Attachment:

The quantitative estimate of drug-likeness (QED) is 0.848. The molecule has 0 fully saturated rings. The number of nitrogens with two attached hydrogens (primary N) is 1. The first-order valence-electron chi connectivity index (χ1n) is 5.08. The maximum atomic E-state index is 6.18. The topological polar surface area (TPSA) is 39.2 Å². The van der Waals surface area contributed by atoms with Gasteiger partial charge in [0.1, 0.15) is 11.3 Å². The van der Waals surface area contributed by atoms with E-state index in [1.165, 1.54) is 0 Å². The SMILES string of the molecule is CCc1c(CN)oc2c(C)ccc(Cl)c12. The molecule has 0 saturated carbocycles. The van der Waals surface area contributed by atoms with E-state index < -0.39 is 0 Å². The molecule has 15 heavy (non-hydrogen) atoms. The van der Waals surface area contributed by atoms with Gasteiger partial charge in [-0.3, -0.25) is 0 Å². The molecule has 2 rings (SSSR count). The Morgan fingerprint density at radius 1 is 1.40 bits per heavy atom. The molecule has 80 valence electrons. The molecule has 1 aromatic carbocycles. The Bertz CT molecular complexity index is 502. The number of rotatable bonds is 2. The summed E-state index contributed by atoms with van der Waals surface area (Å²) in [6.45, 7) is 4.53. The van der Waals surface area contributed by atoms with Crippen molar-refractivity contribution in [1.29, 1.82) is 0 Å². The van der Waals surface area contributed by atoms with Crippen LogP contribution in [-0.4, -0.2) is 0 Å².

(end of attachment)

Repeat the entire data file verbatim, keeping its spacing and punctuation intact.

The quantitative estimate of drug-likeness (QED) is 0.848. The molecule has 0 fully saturated rings. The number of nitrogens with two attached hydrogens (primary N) is 1. The first-order valence-electron chi connectivity index (χ1n) is 5.08. The maximum atomic E-state index is 6.18. The topological polar surface area (TPSA) is 39.2 Å². The van der Waals surface area contributed by atoms with Gasteiger partial charge in [0.1, 0.15) is 11.3 Å². The van der Waals surface area contributed by atoms with E-state index in [1.165, 1.54) is 0 Å². The SMILES string of the molecule is CCc1c(CN)oc2c(C)ccc(Cl)c12. The molecule has 0 saturated carbocycles. The van der Waals surface area contributed by atoms with E-state index < -0.39 is 0 Å². The molecule has 15 heavy (non-hydrogen) atoms. The van der Waals surface area contributed by atoms with Gasteiger partial charge in [-0.3, -0.25) is 0 Å². The molecule has 2 rings (SSSR count). The Morgan fingerprint density at radius 1 is 1.40 bits per heavy atom. The molecule has 80 valence electrons. The molecule has 1 aromatic carbocycles. The Bertz CT molecular complexity index is 502. The number of rotatable bonds is 2. The summed E-state index contributed by atoms with van der Waals surface area (Å²) in [6.45, 7) is 4.53. The van der Waals surface area contributed by atoms with Crippen molar-refractivity contribution in [1.29, 1.82) is 0 Å². The van der Waals surface area contributed by atoms with Crippen LogP contribution in [-0.4, -0.2) is 0 Å².